By Lucy Steffes
The Engineering Summer Program invites high school students to spend their summers in the UW-Madison College of Engineering with the focus of building a community of students with common goals and interests.
It is 5:30 a.m. on July 28, 2018, as 28 bleary-eyed teenagers huddle on the cold stone benches at the very tip of Picnic Point, watching as the sun begins to rise over the Capitol. Six weeks ago, these people were strangers to each other, unsure of what being part of the 2018 Cohort of the Engineering Summer Program would bring. They couldn’t have predicted the community they would build, the friendships that would form, or their future as engineering students at UW-Madison.
The Engineering Summer Program (ESP) is a three-week, full scholarship summer program for rising high school juniors and seniors hosted by the Diversity Affairs Office since 1982. During this time, students take a variety of classes- chemistry, physics, technical communication, and math. Participants in ESP also spend their summer working on a practical engineering project. Outside of classes, the high schoolers attend weekly industry tours around Madison at companies like Epic and GE Healthcare.
Sara Rothe, who has served as the director of ESP since 2018, has several goals for the program. She first strives to bring students into engineering who might not have otherwise considered it as a career option. This is particularly emphasized with students of color, women, and low income and first generation students. Should the place they choose to attend be UW-Madison, all the better. The program also gives students insight into what their first year as engineering students might look like. ESP also provides a variety of further resources. “Besides academics, we also do some other college preparatory things [such as] financial aid and admissions come in- all different things to help prep students for college,” Rothe says. The importance of balance is also emphasized as students take excursions around Madison on the weekend and spend the evenings working on homework together, watching movies, playing ultimate frisbee, and building bonfires. Over these weeks, the people who started off as strangers become friends.
More than anything else, Rothe structures the program to build a community. Even while reviewing applications for the next cohort of students, she looks for students who will fit well together. Throughout the summer, the students foster relationships that will last beyond six weeks. “Students naturally get to know each other and form relationships, so there is that natural community. But we also try to build that through fun activities and classes. But there is also so much that happens behind the scenes, just through that ‘engineering grind,’” Rothe states.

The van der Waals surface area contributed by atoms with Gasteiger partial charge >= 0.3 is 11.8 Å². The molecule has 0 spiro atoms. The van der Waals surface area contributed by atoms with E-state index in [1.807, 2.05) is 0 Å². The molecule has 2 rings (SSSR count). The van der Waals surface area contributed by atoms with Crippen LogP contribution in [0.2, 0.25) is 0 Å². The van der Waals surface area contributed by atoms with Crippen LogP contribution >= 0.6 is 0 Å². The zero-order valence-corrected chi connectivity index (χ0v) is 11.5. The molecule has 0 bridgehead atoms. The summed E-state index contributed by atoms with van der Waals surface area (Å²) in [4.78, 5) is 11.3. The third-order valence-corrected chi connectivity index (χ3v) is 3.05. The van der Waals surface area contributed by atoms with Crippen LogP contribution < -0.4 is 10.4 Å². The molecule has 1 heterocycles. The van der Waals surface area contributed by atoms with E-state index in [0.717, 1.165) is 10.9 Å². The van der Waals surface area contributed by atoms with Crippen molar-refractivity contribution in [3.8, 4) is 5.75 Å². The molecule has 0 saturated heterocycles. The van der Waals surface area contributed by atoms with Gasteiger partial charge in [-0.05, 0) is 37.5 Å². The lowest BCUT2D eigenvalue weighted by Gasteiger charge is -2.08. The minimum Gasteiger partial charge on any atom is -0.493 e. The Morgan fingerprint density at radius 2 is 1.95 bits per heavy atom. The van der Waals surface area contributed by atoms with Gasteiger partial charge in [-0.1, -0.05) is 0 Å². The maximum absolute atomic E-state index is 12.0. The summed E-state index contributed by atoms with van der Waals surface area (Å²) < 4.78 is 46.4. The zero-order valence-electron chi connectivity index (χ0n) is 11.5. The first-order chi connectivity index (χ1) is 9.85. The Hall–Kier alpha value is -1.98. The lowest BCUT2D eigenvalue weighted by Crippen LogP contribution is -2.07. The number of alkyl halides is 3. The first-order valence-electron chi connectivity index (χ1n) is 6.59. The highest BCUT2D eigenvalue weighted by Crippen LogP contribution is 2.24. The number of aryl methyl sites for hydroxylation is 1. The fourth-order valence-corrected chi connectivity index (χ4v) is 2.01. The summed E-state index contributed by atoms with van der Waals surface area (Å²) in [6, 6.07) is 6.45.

As seen in the UW-Madison College of Engineering, there is an increased emphasis on collaboration, a core value of ESP. Engineers cannot work in isolation. The program strives to make that first step for high school students- to make collaboration more than a mere convenience. The combination of activities, classes, and other workshops throughout this program can be a life-changing experience. By recruiting students with an interest in STEM through advertising through teachers, alumni, counselors, and social media, students who might never have seriously considered pursuing engineering can no longer imagine a life without it. Others, who would have never considered applying to UW-Madison, may have the school listed as their top choice.
ESP boasts a high success rate. At least 40% of students who take part as rising seniors return the following year as first-year students in the College of Engineering. ESP alumni also frequent the Diversity Affairs Office in 1410 Engineering Drive, often as part of the Leaders in Engineering Excellence and Diversity Scholars Program and as active members of various organizations striving to increase diversity and community in engineering. At ESP, the community built extends beyond that summer spent in high school and reaches years beyond as students shape their careers.